Walmart’s Game of Strategic Survival

bonobos 730x280.jpgOn the surface, it may not make sense why Walmart acquired Bonobos for $310M USD last week. They both seem to be businesses that are on completely different sides of the retail spectrum. However, strategically it makes sense - Walmart is diversifying and expanding its digital portfolio, which is in line with its overall strategy. It is playing the long game of retail survival. In addition, by acquiring Bonobos it captures a younger, urban millennial consumer. This complements the other business within the stable.

Digital Diversification

Walmart has been in acquisition mode this past year, with four acquisitions in the past 12 months. It acquired, an online retailer known for its ‘realtime pricing algorithm’, for $3.3B USD in August 2016. In February 2017 it acquired outdoor apparel retailer Moosejaw for $51M USD. In turn after being purchased by Walmart, acquired two businesses. First, it purchased Shoebuy, an online shoe retailer, for about $70M USD in January 2017. Then, it acquired Modcloth, an online seller of vintage women’s clothing, in March 2017 for less than $75M USD.

Walmart’s digital acquisition strategy is in line with the retail industry trend. Online sales are outpacing brick-and-mortar sales. This also seems to be the case at Walmart.

According to a recent Walmart press release, ‘In its most recent quarter, Walmart saw 63 percent growth in U.S. e-commerce sales…’. To put this percentage into context, in the overall retail vertical, brick-and-mortar sales still account for close to 90% of total retail sales. This number is expected to slowly decrease over time with the growth of digital sales. Therefore, diversifying through acquisitions is a sensible approach for Walmart, as physical and digital sales proportions adjust over time.

A Give and Take

In 2007 Stanford Business School students Andy Dunn and Brian Spaly founded Bonobos, an eCom men’s apparel firm. Spaly left Bonobos to become the CEO of Trunk Club, which was sold to Nordstorm in 2014 for $350M USD. Bonobos currently has 35 Guide shops (retail stores) and is sold in 118 nordstrom stores in addition to To date Bonobos has raised $127M USD in funding and generates $150M USD in annual revenue and is reported to be profitable. Bonobos CEO, Andy Dunn will report to Marc Lore, former CEO of and now President and CEO of Walmart eCom US. Dunn will be responsible for the Bonobos and Modcloth businesses.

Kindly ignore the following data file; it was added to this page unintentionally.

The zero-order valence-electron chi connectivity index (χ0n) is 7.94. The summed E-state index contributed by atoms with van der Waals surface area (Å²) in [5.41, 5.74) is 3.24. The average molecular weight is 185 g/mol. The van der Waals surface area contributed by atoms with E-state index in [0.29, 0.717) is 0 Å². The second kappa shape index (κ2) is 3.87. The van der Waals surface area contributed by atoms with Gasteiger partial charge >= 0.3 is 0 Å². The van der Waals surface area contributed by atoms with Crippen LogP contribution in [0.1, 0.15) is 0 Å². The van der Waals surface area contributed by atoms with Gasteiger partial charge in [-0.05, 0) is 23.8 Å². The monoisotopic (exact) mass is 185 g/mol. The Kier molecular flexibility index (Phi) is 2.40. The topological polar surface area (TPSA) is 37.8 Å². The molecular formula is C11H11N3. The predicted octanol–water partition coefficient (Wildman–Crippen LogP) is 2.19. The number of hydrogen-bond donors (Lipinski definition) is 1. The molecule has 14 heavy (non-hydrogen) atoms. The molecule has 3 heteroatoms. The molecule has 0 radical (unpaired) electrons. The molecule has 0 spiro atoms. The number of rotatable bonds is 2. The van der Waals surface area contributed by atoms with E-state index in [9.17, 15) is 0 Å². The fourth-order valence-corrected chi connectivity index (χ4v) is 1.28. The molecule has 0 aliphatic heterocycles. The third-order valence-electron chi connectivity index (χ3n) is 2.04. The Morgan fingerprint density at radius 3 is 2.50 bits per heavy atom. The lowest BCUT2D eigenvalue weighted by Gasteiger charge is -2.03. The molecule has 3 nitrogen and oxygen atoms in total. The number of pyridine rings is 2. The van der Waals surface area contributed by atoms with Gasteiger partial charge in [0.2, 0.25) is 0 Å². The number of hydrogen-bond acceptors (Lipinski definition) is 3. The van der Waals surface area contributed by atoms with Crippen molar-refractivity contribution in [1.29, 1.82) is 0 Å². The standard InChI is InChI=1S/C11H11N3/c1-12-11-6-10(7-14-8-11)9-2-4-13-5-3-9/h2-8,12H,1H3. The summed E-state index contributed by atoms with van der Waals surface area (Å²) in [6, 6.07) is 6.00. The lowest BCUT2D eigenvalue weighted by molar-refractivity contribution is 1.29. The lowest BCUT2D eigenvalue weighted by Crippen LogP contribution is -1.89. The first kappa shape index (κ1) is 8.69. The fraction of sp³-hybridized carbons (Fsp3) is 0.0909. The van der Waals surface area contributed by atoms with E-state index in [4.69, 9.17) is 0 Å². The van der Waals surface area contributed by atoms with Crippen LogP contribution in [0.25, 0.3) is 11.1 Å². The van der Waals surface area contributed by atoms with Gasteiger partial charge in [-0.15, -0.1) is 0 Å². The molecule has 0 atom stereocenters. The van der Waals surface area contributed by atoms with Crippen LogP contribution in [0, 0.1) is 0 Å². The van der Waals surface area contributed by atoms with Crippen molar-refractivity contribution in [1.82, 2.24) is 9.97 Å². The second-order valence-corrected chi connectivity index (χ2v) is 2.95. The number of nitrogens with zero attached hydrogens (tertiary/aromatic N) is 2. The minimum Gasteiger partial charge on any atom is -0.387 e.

This acquisition makes sense for both parties. Walmart will expand its digital footprint while expanding its customer base. Moreover, it acquires a brand known to deliver an excellent customer experience, which is what today’s consumer expects. On the other hand, Bonobos gains access to capital and supply chain/logistics expertise, which will help it scale its business. Keep in mind that for this acquisition to be successful, the existing Walmart culture cannot be fully imposed on the Bonobos model.

In the short-term, Bonobos may lose some core customer’s that do not approve of the association with Walmart. In the medium to long-term this will probably be outweighed by the growth Bonobos will experience if managed properly.

Just the Beginning

It is uncanny that the Bonobos acquisition announcement last week was made on the same day Amazon announced its purchase of Whole Foods for $13.7B USD. As Walmart makes moves more towards digital, Amazon is migrating more towards brick and mortar (a hot topic on the Brick & Data Podcast I co-host weekly). This should come as no surprise. The acquisition of Bonobos is not the end game, but just one more strategic step for Walmart in the game of retail survival.


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Topics: amazon, walmart, retail stores, bonobos

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